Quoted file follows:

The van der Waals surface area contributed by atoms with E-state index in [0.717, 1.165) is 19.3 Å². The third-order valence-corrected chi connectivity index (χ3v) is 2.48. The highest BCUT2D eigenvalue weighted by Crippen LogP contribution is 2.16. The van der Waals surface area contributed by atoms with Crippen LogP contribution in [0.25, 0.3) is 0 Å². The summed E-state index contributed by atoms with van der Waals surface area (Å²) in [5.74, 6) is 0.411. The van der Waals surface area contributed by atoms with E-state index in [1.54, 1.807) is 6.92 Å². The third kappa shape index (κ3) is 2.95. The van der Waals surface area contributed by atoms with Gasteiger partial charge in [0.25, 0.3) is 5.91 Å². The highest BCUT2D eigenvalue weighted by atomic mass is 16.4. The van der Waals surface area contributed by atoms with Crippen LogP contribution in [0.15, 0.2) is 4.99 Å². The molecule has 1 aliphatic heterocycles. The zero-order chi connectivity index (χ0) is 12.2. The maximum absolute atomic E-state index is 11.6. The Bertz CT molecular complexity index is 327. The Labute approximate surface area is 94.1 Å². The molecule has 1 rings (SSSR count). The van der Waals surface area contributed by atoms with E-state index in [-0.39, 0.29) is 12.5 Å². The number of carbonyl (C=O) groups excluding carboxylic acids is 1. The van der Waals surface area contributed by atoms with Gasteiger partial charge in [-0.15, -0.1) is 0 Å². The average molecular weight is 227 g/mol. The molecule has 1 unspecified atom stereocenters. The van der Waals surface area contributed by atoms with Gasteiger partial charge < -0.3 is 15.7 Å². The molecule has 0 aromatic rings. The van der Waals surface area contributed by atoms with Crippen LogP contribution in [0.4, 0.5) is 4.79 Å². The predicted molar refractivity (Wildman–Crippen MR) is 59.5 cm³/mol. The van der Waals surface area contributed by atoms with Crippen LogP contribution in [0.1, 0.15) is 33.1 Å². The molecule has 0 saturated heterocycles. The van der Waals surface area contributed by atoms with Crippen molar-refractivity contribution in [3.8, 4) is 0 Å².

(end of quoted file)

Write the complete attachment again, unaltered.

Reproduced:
The van der Waals surface area contributed by atoms with E-state index in [0.717, 1.165) is 19.3 Å². The third-order valence-corrected chi connectivity index (χ3v) is 2.48. The highest BCUT2D eigenvalue weighted by Crippen LogP contribution is 2.16. The van der Waals surface area contributed by atoms with Crippen LogP contribution in [0.25, 0.3) is 0 Å². The summed E-state index contributed by atoms with van der Waals surface area (Å²) in [5.74, 6) is 0.411. The van der Waals surface area contributed by atoms with E-state index in [1.54, 1.807) is 6.92 Å². The third kappa shape index (κ3) is 2.95. The van der Waals surface area contributed by atoms with Gasteiger partial charge in [0.25, 0.3) is 5.91 Å². The highest BCUT2D eigenvalue weighted by atomic mass is 16.4. The van der Waals surface area contributed by atoms with Crippen LogP contribution in [0.15, 0.2) is 4.99 Å². The molecule has 1 aliphatic heterocycles. The zero-order chi connectivity index (χ0) is 12.2. The maximum absolute atomic E-state index is 11.6. The Bertz CT molecular complexity index is 327. The Labute approximate surface area is 94.1 Å². The molecule has 1 rings (SSSR count). The van der Waals surface area contributed by atoms with E-state index in [-0.39, 0.29) is 12.5 Å². The number of carbonyl (C=O) groups excluding carboxylic acids is 1. The van der Waals surface area contributed by atoms with Gasteiger partial charge in [-0.15, -0.1) is 0 Å². The average molecular weight is 227 g/mol. The molecule has 1 unspecified atom stereocenters. The van der Waals surface area contributed by atoms with Gasteiger partial charge < -0.3 is 15.7 Å². The molecule has 0 aromatic rings. The van der Waals surface area contributed by atoms with Crippen LogP contribution in [0.4, 0.5) is 4.79 Å². The predicted molar refractivity (Wildman–Crippen MR) is 59.5 cm³/mol. The van der Waals surface area contributed by atoms with Crippen LogP contribution in [0.1, 0.15) is 33.1 Å². The molecule has 0 saturated heterocycles. The van der Waals surface area contributed by atoms with Crippen molar-refractivity contribution in [3.8, 4) is 0 Å².